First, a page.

Yellow Vests Don’t Take Christmas Vacations

For the seventh weekend in succession protestors in Yellow Vests (the Gilets Jaunes) have been out in the streets of Paris, making a public spectacle of their disillusionment with the elists government of President Emmanuel Macron. In spite of Chrstmas celebreations the yellow vests  continued their bid to forece the resignation of Macron.

The number of demonstrators out was fewer than in recent weeks, but more protests are expected in Paris on New Year’s Eve.

The route of Saturday’s march took hundreds of protestors to the doors of mainstream French television stations, which the Yellow Vests accuse of having aligned themselves with President Macron against the French people.

Demonstrators shouted “Journalists — collaborationists!” and threw stones reports the Associated Press. Police pushed back protestors from the tourist favourite Champs Elysee, where clashes have taken place on recent weekends.

The protests originally began in November over green policies of President Emmanual Macron, who was moving to wean France off automobiles by making buying fuel unaffordable.

After weeks of intense and at times violent protests through which Macron insisted there could be no deviation from his course, the President eventually relented and cancelled the tax hikes, also introducing a rise in minimum wage and a tax cut days later.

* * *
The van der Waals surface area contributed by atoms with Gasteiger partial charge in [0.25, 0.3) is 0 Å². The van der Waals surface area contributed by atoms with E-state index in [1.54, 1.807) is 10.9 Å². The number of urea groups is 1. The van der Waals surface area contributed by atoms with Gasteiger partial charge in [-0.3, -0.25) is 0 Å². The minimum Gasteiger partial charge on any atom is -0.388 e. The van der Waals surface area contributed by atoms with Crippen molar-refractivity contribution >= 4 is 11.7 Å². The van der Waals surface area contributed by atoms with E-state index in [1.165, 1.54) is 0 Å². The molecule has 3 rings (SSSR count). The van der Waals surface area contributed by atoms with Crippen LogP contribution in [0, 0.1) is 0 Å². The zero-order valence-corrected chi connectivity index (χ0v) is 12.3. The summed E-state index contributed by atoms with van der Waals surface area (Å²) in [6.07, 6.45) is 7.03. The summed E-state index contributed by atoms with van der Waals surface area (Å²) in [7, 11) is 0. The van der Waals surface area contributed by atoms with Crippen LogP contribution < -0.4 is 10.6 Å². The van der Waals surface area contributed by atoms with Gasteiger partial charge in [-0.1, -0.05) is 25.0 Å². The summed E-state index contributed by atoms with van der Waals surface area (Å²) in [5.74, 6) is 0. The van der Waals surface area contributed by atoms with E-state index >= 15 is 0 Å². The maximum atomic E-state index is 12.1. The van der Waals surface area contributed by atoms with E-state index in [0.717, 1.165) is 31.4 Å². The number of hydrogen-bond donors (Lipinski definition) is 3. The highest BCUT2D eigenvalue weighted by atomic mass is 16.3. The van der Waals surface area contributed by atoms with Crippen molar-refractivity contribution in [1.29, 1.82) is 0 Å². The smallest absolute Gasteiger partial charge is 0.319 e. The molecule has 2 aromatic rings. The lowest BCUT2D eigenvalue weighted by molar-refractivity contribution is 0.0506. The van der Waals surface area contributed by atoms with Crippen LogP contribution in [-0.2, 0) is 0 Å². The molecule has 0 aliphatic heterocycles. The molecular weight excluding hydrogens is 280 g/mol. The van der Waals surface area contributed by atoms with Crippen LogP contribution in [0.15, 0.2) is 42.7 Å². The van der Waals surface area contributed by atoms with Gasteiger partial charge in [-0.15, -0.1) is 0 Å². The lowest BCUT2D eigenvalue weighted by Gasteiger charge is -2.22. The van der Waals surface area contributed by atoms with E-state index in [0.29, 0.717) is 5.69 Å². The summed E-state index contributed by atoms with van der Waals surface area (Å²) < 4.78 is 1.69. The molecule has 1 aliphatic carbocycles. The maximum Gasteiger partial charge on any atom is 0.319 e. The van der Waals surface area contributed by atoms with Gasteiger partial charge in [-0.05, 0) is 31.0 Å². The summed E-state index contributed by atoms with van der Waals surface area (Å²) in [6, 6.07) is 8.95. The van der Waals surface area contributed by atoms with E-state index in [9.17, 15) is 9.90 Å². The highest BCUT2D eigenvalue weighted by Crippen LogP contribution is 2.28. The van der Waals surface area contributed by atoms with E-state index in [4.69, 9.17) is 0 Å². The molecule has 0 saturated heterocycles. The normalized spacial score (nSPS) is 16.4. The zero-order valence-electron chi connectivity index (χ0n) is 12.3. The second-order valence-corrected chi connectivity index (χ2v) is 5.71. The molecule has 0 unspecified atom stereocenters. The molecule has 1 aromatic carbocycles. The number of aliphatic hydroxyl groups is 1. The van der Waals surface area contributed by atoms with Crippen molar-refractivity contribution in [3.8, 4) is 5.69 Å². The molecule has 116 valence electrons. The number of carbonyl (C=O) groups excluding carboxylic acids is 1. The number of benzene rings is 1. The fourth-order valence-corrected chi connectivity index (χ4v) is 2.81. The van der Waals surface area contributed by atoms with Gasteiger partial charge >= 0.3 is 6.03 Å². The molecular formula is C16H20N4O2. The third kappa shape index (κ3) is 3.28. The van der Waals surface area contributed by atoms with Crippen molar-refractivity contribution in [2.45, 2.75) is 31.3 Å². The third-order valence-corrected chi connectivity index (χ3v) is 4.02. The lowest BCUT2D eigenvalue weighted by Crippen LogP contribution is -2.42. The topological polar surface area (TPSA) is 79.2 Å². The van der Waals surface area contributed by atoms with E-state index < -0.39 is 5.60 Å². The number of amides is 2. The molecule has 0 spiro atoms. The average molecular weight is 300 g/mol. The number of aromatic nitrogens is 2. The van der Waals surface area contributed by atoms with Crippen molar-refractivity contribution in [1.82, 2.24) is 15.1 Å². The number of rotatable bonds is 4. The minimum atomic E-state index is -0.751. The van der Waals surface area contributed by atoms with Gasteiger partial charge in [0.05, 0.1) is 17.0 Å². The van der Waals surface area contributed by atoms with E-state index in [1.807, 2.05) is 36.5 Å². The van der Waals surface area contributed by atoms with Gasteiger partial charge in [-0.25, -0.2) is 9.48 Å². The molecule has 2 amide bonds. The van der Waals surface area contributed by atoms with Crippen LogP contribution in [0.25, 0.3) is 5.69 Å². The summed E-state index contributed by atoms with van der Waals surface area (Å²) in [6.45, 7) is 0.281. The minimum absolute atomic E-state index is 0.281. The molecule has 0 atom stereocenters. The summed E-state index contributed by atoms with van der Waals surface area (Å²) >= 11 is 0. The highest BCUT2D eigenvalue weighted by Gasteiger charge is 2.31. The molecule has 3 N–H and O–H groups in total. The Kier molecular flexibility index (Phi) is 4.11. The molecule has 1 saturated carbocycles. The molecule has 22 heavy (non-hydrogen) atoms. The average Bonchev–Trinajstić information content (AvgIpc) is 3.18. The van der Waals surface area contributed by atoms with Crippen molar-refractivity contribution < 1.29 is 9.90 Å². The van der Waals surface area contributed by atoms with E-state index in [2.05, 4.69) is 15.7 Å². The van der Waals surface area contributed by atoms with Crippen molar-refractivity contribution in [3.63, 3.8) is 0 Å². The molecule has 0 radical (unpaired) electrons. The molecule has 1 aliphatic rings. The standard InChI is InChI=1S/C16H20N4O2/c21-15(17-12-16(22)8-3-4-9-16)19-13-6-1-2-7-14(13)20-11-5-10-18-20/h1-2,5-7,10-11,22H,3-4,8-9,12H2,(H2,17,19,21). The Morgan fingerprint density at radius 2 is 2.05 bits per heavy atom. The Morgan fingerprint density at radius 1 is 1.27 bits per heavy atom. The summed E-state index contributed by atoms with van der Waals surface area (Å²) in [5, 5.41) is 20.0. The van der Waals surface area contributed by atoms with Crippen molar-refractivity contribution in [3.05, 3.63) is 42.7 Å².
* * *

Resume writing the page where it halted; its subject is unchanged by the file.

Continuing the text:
Paris has been the scene of the most dramatic and violent demonstrations every week since the rallies began in November, but today the streets were significantly quieter than previous weeks. In some parts of the city however, there were violent clashes between police and protestors, and tear gas was used in an attempt to drive protestors out of the Champs Elysee, where the president’s palace is located.

French police have also deployed tear gas in a bid to quell Yellow Vest in the city of Rouen in Normandy as a stand off developed between angry protestors and the authorities.Demonstrations spiralled out of control in the northern French city on as protesters and riot police clashed in the streets of the historic town.

On Thursday, a group of the protesters attempted to storm the Mediterranean castle that serves as President Emmanuel Macron’s summer retreat.

The weeks of demonstrations have polarized France. The movement began as rallies against fuel-price hikes, but it soon morphed into nationwide protests against government policies.

The fuel hikes were scrapped by the government but people have continued to demand more concessions, including lower taxes and even Macron’s resignation.

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